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In Haiti, Stability Remains Elusive

Prepared by: Stephanie Hanson
September 6, 2006


Just a few months ago, Haiti appeared to be on a tentative path toward social and economic stability. Gang violence—an ongoing problem in Port-au-Prince—had been relatively quiet since Haitian President René Préval’s election in February. At a recent conference, international donors exceeded Preval’s request of $520 million and pledged $750 million to fund roads, education, health, and sanitation (Reuters). And the country, which has long had the highest rate of AIDS outside Africa, is making such dramatic progress on controlling the epidemic that care for AIDS patients (McClatchy) has far outstripped the care of other patients in the national healthcare system. But a recent surge in gang violence (MSF) and kidnappings (Miami Herald) in Port-au-Prince underscores the difficult road ahead for the impoverished country.

There is widespread agreement that until the security situation in Haiti stabilizes, there is little hope of changing the country’s status as the poorest in the Western Hemisphere. Alain Deletroz, the International Crisis Group’s Latin America Program Director, says Haitians "must see from Préval that a new chapter has indeed opened in their history. Otherwise, Haiti could become the hemisphere's first permanent failed state." In August Préval ordered gang leaders to disarm or face death. But Amaral Duclona, a major gang leader based in the Port-au-Prince slum of Cite Soleil, refuses to disarm until UN peacekeepers stop raiding the slums (AP).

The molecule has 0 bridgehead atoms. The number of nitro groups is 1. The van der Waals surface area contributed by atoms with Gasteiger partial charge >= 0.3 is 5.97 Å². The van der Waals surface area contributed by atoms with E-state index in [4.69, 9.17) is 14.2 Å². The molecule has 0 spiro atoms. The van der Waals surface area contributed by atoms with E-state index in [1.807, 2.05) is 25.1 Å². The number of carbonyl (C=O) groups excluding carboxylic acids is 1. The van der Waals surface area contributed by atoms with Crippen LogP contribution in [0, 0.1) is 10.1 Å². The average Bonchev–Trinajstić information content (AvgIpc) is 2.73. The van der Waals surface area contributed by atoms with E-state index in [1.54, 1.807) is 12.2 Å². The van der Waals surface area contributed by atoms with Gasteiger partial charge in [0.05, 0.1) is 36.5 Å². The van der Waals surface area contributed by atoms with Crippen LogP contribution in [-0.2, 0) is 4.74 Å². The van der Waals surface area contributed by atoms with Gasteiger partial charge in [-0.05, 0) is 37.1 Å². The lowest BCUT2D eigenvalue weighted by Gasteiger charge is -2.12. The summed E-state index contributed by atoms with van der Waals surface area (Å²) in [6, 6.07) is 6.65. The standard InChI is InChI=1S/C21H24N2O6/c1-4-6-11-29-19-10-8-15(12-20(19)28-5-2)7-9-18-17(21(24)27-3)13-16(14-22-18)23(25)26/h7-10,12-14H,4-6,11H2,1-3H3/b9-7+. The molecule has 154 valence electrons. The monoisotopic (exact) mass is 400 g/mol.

Duclona’s response highlights the complications facing a UN force (MINUSTAH) charged with peacemaking rather than peacekeeping. MINUSTAH, authorized for up to 7,200 troops and 1,951 police officers, has a limited mandate to address domestic law enforcement. A recent report (PDF) by the international development agency ActionAid says the UN force in Haiti doesn’t have enough police officers; there only about 700 in Haiti at present. It also suggests that its post-conflict strategy for disarmament should be replaced with a community-based one. The UN and the Haitian government might be heeding that recommendation: UN special envoy Edmond Mulet announced a new disarmament plan on Monday, applicable only to rank-and-file gang members, not top gang leaders. "This is not a traditional disarmament," he said, "This is more like a one-on-one approach" (AP).

Yet concerns about the longevity of the peacekeeping force remain. In August Secretary-General Kofi Annan called for a one-year renewal, but MINUSTAH’s mandate was only renewed for an additional six months. In an earlier interview with, UN Undersecretary-General for Peacekeeping Operations Jean-Marie Guehenno says "we have to be very clear that we will really stay the course" in order for Haiti to stabilize. Even if the UN force’s mandate is renewed in February 2007, a UN report covering the period from February to July 2006 says it will take at least five years to achieve 12,000 well-trained and well-equipped police officers, the minimum number necessary to maintain security in Haiti.

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